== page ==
Rome, AD 72. Falco returns home from a six-month mission to the German legions. But trouble is in store for him: his apartment has been wrecked by squatters, and an ex-legionary friend of his colorfully heroic brother Festus is demanding money, allegedly owed him as the result of one of Festus's wild schemes. Worse still, the only client Falco can get is his mother-who wants him to clear the family name.
Then, just as Falco thinks things can only get better, fate takes a turn for the worse. The legionary is found viciously stabbed to death, with Falco the prime suspect. Now he has only three days to prove he is not a murderer, to trace the real suspect, amass evidence, and win a fortune.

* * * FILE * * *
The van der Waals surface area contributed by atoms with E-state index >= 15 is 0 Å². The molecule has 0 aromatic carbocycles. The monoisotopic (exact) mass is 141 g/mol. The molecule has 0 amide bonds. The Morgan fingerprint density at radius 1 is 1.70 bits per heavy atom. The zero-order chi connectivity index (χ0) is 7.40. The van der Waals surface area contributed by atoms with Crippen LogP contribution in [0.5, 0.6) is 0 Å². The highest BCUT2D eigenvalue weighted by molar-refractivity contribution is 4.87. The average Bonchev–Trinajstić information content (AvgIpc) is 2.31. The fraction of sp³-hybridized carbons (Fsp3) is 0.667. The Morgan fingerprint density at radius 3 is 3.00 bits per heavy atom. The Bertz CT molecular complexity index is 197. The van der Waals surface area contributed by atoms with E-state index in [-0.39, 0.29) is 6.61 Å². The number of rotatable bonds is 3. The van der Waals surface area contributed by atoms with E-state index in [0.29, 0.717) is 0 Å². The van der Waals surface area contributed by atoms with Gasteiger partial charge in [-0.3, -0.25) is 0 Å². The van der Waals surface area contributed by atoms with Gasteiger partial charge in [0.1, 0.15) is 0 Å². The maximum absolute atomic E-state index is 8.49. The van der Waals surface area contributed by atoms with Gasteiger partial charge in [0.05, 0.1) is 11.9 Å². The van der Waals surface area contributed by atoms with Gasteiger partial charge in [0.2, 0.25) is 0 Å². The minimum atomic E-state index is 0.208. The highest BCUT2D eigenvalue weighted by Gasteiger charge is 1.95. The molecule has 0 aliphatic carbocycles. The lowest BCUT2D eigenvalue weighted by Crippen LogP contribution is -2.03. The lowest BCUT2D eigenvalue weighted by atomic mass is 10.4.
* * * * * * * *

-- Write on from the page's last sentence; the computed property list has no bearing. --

Davis (The Iron Hand of Mars) introduces a bright new figure in the brisk fifth novel in her series starring Marcus Didius Falco, free-lance ``informer'' in Rome during the first century A.D. Falco's dad, Geminus, who abandoned his family when Falco was a youngster, becomes his estranged son's unwelcome partner in an effort to relieve the family of a serious debt incurred by Falco's brother Festus, who died while serving in the army. Before his death, Festus had masterminded a scheme to sell a statue of Poseidon by the famed Phidias, involving fellow soldiers in a syndicate to buy the statue from its Greek owners. After the Poseidon was apparently lost at sea, a rude centurion shows up to insist that the syndicate be reimbursed. He and Falco fight in public, and later, when the soldier is stabbed to death, Falco is prime suspect. The intricate plot places Falco's highborn lover, Helena Justina, in jeopardy as she is also charged in the murder. To clear himself and Helena, Falco is forced to team up with his art-auctioneer father, a most appealing rogue, and come to grips with myths and facts of his family's personal history. Davis offers a vividly realized Imperial Rome-noisy, dense and dangerous.